My next step was to check on the individual that hit me to see if he was OK. Before I stepped out of the car I took my smart phone and set it to record video. You may not have a smart phone but you more than likely have a cell phone and that cell phone takes pictures so get ready to use it. Before I stepped out of the car I checked the condition of the road around me to make sure that it was safe. One of the number one causes of secondary injuries are drivers that get out of the cars on busy streets or highways and get hit. I saw that it was safe so as I stepped out of my car I began to record where my car was located at the intersection, where the vehicle was located that hit me. I also recorded the vehicles that were lined up behind us including their license plate numbers and the vehicles across the street and their license plate numbers (I did this to have a record of other drivers in the event of a need for witnesses). I stepped to the back and recorded the damage to my vehicle and recorded the other driver telling me how sorry he was for hitting me. He said that he had only looked down for a moment and that was when he ran into the back of me. He was concerned that I was injured and he said he was truly sorry and he had insurance. I recorded the exchange between us and then suggested that we move our vehicles to the side of the road to exchange information.


Once we were safely off the side of the road I took his driver’s license and his insurance ID card and I photographed them with my phone. I also took a photo of the front of his vehicle where it hit mine and license plate number. Why did I do that rather than write down the information? Because immediately after an accident your body surges with adrenalin and you are more prone to make mistakes in taking down information. A picture takes all the information at once and does not make mistakes. Take multiple photos to make certain that they all come out. I collected the other driver’s phone number and confirmed that his address was the same as what was on his insurance ID card.


Depending on the severity of the accident you should call 911 to report the accident. In the community where I was hit the police department does not respond to non-injury accidents and expects those involved to trade insurance and license information and allow the insurance companies to sort out damages and repairs. When in doubt, call 911 and report the accident.


Once I had arrived home I took detailed photos of the damage to my car. If there is any doubt at all as to who is at fault I would have immediately called my insurance carrier and reported the damage. In this case I was at a complete stop waiting for a light to change when I was hit so I rightly expected the other drivers insurance to pay for my loss. Do not wait several days to call in the claim, do it now while everything in your memory is fresh.


I uploaded the video and the photos to my computer and printed the driver’s license, insurance card and photo of the Ford Explorer that clearly showed the license plate. If you can’t transfer files from your phone to your computer you can still email them to yourself.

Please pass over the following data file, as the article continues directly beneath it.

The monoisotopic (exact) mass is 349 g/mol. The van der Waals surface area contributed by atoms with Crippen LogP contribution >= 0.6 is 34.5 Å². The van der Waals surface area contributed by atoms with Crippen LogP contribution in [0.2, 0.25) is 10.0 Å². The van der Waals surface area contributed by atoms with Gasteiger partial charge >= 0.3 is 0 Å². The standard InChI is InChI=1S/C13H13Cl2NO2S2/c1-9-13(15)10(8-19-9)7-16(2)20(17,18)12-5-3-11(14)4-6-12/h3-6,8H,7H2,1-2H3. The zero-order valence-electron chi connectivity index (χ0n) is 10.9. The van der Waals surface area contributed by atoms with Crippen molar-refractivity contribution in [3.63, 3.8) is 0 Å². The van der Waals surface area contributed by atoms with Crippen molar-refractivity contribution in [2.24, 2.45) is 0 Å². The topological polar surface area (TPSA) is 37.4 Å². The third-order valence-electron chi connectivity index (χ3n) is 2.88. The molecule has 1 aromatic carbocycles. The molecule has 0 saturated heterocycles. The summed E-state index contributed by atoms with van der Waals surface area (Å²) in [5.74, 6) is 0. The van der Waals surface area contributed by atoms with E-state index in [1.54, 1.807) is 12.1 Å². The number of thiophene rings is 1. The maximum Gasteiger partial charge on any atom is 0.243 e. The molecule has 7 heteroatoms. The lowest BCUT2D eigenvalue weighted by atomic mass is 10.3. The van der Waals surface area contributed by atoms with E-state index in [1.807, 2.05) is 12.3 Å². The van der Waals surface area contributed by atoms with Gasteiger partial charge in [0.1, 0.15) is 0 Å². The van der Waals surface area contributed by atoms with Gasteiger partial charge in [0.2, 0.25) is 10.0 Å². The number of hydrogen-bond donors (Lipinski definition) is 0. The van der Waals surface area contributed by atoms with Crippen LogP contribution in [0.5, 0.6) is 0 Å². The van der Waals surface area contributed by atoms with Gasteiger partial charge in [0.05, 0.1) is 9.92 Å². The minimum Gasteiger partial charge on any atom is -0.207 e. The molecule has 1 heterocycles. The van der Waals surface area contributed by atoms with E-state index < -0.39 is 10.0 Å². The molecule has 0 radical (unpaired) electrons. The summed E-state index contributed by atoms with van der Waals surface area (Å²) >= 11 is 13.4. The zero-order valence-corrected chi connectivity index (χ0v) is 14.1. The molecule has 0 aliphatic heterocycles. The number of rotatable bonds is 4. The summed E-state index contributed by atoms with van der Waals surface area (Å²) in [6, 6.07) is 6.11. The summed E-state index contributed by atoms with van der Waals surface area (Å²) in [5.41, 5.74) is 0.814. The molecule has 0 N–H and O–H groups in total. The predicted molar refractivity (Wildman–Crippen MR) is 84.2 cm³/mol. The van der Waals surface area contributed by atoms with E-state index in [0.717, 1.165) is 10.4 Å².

I called in the claim to the other driver’s insurance company and provided them with the information regarding the accident. It is important that you do not take out your frustration on the clerk or adjuster taking your information. They are only doing their job and it won’t help to be angry or threaten them. Also, it is not necessary to tell anyone that you have the whole incident on video, that is only for you to use if things go wrong.


Ultimately, the other driver’s insurance company was honorable and took care of the repair to my car. It was my right to go to the body shop of my choice and most states forbid an insurance company from requiring you to use a body shop that they recommend. The insurance company paid for a rental car so I could continue to go about my life during the repairs and you should always inquire about this. In the event that the accident is questionable as to who was the primary cause they can decline to cover a rental car and then it would be up to your own insurance company and only if you carry rental car coverage.


My car was repaired and returned to me and all worked out. I never had to use my video or detailed photos however if there had been a problem I would have provided all the data and video to my insurance agent to support my claim.


The moral of this story is to stay calm after an accident, deal with any injuries first and then record the accident completely before you move the vehicle unless remaining where you are could risk further injury and property damage. This applies to any accident whether it is a trip and fall, storm damage or a collision, record the accident to protect yourself and then put your agent to work to help you to return your life and property to pre-accident condition.


Friday, April 26, 2013

Be Prepared - Emergency Planning For Business

I spend a lot of time discussing potential disasters at home and the steps that you can take to protect yourself but what about losses at work with potentially even more serious consequences, not just because of the number of people affected but also because some companies have additional hazards that could create emergencies.

In addition to the risk to human life, there's the threat to the continuity of your business and the livelihood of your employees – and you!